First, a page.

Major chip companies have yet to develop the secret sauce that would allow for soft, cloth-based smart material. Moon Labs hopes to develop material that is accessible to and intuitive for people who aren't engineers, creating a one-stop shop for high-tech fashion designers.

Researchers at Aalto University experiment with alternative fibers.

(Source: Mikko Raskinen)

As part of these efforts, Seymour is leading research into computational cellulose at Aalto University in Helsinki. A team of researchers developed a dress from birch cellulose fiber as an alternative to cotton, a process which Seymour described as "changing the molecular structure of the fiber itself or making fiber sensing and actuating."

Working with the fashion industry will be integral to the success of more “traditional” wearables such as smartwatches. In an interview with USA Today, Seymour said the two industries have completely different ways of operating, but must collaborate if smartwatches are to become mainstream.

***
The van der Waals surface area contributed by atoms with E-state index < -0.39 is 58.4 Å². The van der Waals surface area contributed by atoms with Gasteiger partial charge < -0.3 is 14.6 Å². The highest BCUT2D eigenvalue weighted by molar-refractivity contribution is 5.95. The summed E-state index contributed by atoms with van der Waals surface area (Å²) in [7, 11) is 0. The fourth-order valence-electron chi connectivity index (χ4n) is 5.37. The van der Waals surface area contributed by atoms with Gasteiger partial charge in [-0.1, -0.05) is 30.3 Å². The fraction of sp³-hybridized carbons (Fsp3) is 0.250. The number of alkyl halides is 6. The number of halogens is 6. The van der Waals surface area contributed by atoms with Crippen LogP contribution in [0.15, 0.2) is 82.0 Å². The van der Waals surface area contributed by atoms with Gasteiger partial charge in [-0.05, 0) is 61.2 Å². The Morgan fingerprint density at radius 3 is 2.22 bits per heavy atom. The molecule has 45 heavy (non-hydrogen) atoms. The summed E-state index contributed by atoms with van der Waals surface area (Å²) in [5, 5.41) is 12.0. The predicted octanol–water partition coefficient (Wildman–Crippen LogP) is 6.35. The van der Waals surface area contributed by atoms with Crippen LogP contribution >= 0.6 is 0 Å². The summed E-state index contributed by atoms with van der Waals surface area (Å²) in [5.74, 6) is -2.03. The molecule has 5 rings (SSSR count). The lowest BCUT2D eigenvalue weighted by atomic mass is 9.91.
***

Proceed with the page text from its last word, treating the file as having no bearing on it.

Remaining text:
While this sort of high-tech fashion is at least three years away, Seymour is doing research on the psychology of technology to better understand the thoughts behind wearing technology.

"Is it related to ergonomics, to privacy, to health, to the ability to control? There are a lot of different things, different pockets, that may not have to do with technology per se, but more the social science around it and the aesthetics [of wearables]," she said. "The technology is important, but only to a certain point."

Seymour expects to see many choices for consumer-grade wearable clothes in the future. A consumer looking for a fall coat could, eventually, program a basic jacket to suit his needs.

Nano materials added to denim could be programmed to shrink whenever jeans feel loose.

(Source: Hilmar Mulder)

"What's going to happen is we're going to have modular code so you can buy a piece of code like you buy shoes, you can choose which functionality you want," she said. "It will be one technology they can slap on to something."